MS Society of Canada and National MS Society funded study finds chronic cerebrospinal venous insufficiency is not associated with MS
A condition known as chronic cerebrospinal venous insufficiency (CCSVI) was first described by Italian doctor Paolo Zamboni in 2009, who believed that abnormality in blood drainage from the brain and spinal cord was a contributing factor in the development of multiple sclerosis. This theory has since been tested in laboratories and clinics around the world using similar imaging methods. As well, venous dilation approaches are being evaluated in clinical trials, such as one MS Society-funded trial led by Dr. Anthony Traboulsee at the University of British Columbia.
In June 2010, the National MS Society (USA) and MS Society of Canada jointly committed over $2.4 million to support seven research projects that would study the relationship between CCSVI and MS. One of these studies, led by Dr. Robert Fox at the Cleveland Clinic in Ohio was recently published in The Canadian Journal of Neurological Sciences.
Subjects with a definitive diagnosis of MS, aged 21-65 years were recruited and assessed for CCSVI at the Mellen Center in Cleveland, OH. They were compared with age-matched healthy controls as well as individuals with other neuro-inflammatory disorders. All 81 participants underwent ultrasound, conducted by sonographers who were appropriately trained to identify signs of CCSVI, and blinded to diagnosis (i.e. they did not know if the person they were doing the ultrasound on had MS or not). The number of subjects who met the necessary criteria for CCSVI was determined using two different interpretations of the ultrasound data.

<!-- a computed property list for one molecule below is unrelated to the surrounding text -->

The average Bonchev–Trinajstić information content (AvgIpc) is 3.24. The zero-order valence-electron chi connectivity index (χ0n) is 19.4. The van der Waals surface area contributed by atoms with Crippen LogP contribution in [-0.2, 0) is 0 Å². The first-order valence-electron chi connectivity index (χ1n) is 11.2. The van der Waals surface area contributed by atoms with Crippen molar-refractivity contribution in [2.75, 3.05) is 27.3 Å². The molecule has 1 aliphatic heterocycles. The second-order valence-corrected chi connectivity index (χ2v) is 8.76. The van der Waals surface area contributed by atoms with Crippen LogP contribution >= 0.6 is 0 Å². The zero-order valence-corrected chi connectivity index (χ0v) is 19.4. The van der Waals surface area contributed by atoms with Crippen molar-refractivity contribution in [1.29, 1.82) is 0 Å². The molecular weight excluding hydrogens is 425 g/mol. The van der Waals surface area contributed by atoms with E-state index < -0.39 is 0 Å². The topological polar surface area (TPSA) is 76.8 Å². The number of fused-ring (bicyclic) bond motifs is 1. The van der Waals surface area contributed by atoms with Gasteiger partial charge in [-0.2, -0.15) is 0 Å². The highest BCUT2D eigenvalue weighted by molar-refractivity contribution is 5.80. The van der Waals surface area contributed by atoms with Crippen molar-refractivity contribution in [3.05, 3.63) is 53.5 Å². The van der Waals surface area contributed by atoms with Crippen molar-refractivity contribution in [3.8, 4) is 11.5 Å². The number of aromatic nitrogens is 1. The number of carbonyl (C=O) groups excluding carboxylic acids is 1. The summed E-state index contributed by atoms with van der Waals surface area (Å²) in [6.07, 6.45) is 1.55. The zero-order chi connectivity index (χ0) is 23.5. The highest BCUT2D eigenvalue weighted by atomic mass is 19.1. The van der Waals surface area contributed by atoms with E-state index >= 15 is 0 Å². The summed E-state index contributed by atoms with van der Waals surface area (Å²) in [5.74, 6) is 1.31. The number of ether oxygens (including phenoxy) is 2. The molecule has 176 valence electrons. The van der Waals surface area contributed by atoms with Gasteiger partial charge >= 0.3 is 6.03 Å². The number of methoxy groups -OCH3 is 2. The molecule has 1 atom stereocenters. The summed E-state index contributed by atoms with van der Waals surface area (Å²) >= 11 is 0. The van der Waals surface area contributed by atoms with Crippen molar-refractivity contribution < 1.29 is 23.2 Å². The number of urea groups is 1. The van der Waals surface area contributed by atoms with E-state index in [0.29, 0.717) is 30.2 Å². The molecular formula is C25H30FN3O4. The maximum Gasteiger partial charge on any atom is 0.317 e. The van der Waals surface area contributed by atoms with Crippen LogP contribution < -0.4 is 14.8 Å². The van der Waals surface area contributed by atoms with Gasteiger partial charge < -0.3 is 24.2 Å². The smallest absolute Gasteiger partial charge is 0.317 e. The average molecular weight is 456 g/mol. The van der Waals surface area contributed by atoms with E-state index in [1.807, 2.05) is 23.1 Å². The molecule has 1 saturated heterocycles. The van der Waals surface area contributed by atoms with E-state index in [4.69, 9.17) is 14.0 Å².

In the first interpretation of the data described in the article, the incidence of subjects meeting two or more CCSVI criteria was 20% in controls and 21.3% in MS. In the second interpretation of the data, the incidence of subjects meeting two or more CCSVI criteria was 40% in controls and 36.1% in MS. In both assessments, the data revealed no significant different in the presence of CCSVI between MS and controls.
The study conducted by Dr. Fox and colleagues reveals no association between CCSVI and MS, and suggests against a causal role of CCSVI in MS. They note that the use of different imaging tools and variation in the interpretation of data may explain the conflicting results that have been seen among CCSVI-related studies. As well, different approaches used for blinding of sonographers and radiologists may also explain some of the differences in outcomes. The MS Society of Canada continues to support the Canadian CCSVI trial, and is committed to funding research that will provide answers about CCSVI to people living with MS.
Fox RJ et al. No Association of Chronic Cerebrospinal Venous Insufficiency with Multiple Sclerosis. The Canadian Journal of Neurological Sciences Inc. 2015 August 2 [Epub ahead of print]
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